Nobody ever promised this would be easy, especially when it came to installing POGO, our one-of-a-kind vertical profiler system (VPS). First deployed in August 2009, the original winch motor did not last the winter. We were able to extend the instrument float upward, but we could not retract it back to the base platform. So, POGO sat it out on the seafloor (396m depth) until we retrieved it in May 2010 (See related video.). Technicians from Nichiyu Giken Kogyo (NGK) replaced the motor and refurbished the entire platform for re-deployment, September 2010.
This time, POGO was ready for action, but problems with an electrical connector prevented us from powering the platform. Once again, we recovered it to ship and brought it back to our technology centre for the winter. The faulty connector has now been repaired and POGO re-deployed, this time to the bottom of Saanich Inlet, near Sidney BC, for several weeks of intensive testing.
This test deployment is a collaborative affair. POGO is connected to the University of Victoria’s Ocean Technology Test Bed (OTTB) buoy in Patricia Bay near Sidney, BC. OTTB, in turn, uses power and communications via connection to the Saanich Inlet node.
Adrian Round, VENUS associate director of engineering & operations, oversaw the deployment from Island Tug’s Georgia Transporter, a cable-laying barge. He was assisted by staff scientist Steve Mihaly, contractors Kim Wallace and Jason Williams, Emmett Gamroth (OTTB) and the Island Tug crew, Don Lynum, Cam Reid, Barry Grimard, Ferdi Van de Kuijlen and Geoff Ruddick.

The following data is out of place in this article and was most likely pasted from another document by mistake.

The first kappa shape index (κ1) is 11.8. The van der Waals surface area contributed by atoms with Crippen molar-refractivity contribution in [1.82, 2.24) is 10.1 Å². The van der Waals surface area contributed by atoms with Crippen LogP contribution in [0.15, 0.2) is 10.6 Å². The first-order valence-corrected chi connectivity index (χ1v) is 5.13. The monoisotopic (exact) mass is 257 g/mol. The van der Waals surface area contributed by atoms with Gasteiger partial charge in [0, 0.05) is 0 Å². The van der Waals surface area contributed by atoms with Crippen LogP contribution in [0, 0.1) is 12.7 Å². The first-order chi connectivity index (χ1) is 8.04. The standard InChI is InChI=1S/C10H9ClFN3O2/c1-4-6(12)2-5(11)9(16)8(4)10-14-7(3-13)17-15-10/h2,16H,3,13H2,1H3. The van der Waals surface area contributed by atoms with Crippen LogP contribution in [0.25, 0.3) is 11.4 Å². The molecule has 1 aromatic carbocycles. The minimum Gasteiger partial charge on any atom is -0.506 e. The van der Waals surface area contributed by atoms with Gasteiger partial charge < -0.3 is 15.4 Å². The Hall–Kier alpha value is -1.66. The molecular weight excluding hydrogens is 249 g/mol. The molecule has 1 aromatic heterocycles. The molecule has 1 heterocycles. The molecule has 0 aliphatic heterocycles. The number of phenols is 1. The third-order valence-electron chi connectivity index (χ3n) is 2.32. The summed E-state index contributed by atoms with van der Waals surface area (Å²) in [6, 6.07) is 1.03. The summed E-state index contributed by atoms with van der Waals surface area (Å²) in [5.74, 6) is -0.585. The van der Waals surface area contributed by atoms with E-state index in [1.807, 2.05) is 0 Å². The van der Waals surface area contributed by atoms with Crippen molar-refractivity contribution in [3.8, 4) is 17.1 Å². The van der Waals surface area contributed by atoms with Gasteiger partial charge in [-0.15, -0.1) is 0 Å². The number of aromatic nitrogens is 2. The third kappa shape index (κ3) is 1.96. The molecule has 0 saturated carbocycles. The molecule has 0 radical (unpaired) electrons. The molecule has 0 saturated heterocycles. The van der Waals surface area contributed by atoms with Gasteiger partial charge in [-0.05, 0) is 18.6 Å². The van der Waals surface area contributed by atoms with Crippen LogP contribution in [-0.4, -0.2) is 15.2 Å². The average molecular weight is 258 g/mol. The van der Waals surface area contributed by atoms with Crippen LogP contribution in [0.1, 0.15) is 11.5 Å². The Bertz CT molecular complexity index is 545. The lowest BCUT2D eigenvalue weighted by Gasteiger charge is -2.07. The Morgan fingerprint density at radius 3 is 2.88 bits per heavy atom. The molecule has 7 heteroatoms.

First, POGO was slowly lowered by rope to the seafloor at a depth of about 80m. OTTB technicians Alison Proctor and Jeff Kennedy used their Remotely Operated Vehicle (ROV) to open POGO's deployment bales and inspect the VPS site. Emmett Gamroth then transferred the free end of the power and communications connecting cable to the OTTB buoy, and plugged it in, allowing VENUS and NEPTUNE systems people to remotely switch on the POGO winch and 11 attached instruments.
Initial test results have been positive. The docking mechanism is working, having been docked and un-docked repeatedly. The winch is also working; many dozens of 60m profiles have been successfully completed. All of the instruments are working, and 90% of the data products are now in commissioning, with the remaining ones in development.
POGO will stay in Saanich Inlet for a couple more weeks, as we continue testing and data product commissioning. We’ll then retrieve it again, and if all goes well (knock on wood!), we hope to re-deploy POGO to Barkley Upper Slope by next year.